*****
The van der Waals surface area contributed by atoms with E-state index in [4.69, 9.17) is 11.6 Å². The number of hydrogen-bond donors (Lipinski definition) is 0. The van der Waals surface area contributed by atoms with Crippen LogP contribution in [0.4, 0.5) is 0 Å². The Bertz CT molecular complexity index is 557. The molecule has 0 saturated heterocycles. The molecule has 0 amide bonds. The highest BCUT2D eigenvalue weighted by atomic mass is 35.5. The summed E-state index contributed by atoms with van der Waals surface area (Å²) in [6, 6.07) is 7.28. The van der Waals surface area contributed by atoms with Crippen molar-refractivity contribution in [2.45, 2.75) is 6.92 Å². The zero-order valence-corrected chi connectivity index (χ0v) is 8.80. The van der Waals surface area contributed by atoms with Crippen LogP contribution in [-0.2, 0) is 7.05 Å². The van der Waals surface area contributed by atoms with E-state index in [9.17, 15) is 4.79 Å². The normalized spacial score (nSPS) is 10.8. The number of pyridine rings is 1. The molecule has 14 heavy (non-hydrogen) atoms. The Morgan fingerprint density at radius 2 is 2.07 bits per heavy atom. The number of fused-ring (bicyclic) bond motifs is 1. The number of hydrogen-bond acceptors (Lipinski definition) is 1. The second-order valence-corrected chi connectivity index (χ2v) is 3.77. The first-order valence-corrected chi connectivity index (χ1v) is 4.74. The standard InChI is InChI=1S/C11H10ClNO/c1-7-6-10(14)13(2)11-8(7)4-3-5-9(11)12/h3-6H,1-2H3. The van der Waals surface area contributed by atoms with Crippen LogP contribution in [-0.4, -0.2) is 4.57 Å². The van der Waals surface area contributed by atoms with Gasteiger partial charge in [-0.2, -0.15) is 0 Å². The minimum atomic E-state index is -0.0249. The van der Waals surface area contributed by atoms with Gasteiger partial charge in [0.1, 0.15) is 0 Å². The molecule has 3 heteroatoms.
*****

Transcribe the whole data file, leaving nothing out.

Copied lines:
The van der Waals surface area contributed by atoms with E-state index in [4.69, 9.17) is 11.6 Å². The number of hydrogen-bond donors (Lipinski definition) is 0. The van der Waals surface area contributed by atoms with Crippen LogP contribution in [0.4, 0.5) is 0 Å². The Bertz CT molecular complexity index is 557. The molecule has 0 saturated heterocycles. The molecule has 0 amide bonds. The highest BCUT2D eigenvalue weighted by atomic mass is 35.5. The summed E-state index contributed by atoms with van der Waals surface area (Å²) in [6, 6.07) is 7.28. The van der Waals surface area contributed by atoms with Crippen molar-refractivity contribution in [2.45, 2.75) is 6.92 Å². The zero-order valence-corrected chi connectivity index (χ0v) is 8.80. The van der Waals surface area contributed by atoms with Crippen LogP contribution in [-0.2, 0) is 7.05 Å². The van der Waals surface area contributed by atoms with E-state index in [9.17, 15) is 4.79 Å². The normalized spacial score (nSPS) is 10.8. The number of pyridine rings is 1. The molecule has 14 heavy (non-hydrogen) atoms. The Morgan fingerprint density at radius 2 is 2.07 bits per heavy atom. The number of fused-ring (bicyclic) bond motifs is 1. The number of hydrogen-bond acceptors (Lipinski definition) is 1. The second-order valence-corrected chi connectivity index (χ2v) is 3.77. The first-order valence-corrected chi connectivity index (χ1v) is 4.74. The standard InChI is InChI=1S/C11H10ClNO/c1-7-6-10(14)13(2)11-8(7)4-3-5-9(11)12/h3-6H,1-2H3. The van der Waals surface area contributed by atoms with Crippen LogP contribution in [-0.4, -0.2) is 4.57 Å². The van der Waals surface area contributed by atoms with Gasteiger partial charge in [-0.2, -0.15) is 0 Å². The minimum atomic E-state index is -0.0249. The van der Waals surface area contributed by atoms with Gasteiger partial charge in [0.1, 0.15) is 0 Å². The molecule has 3 heteroatoms.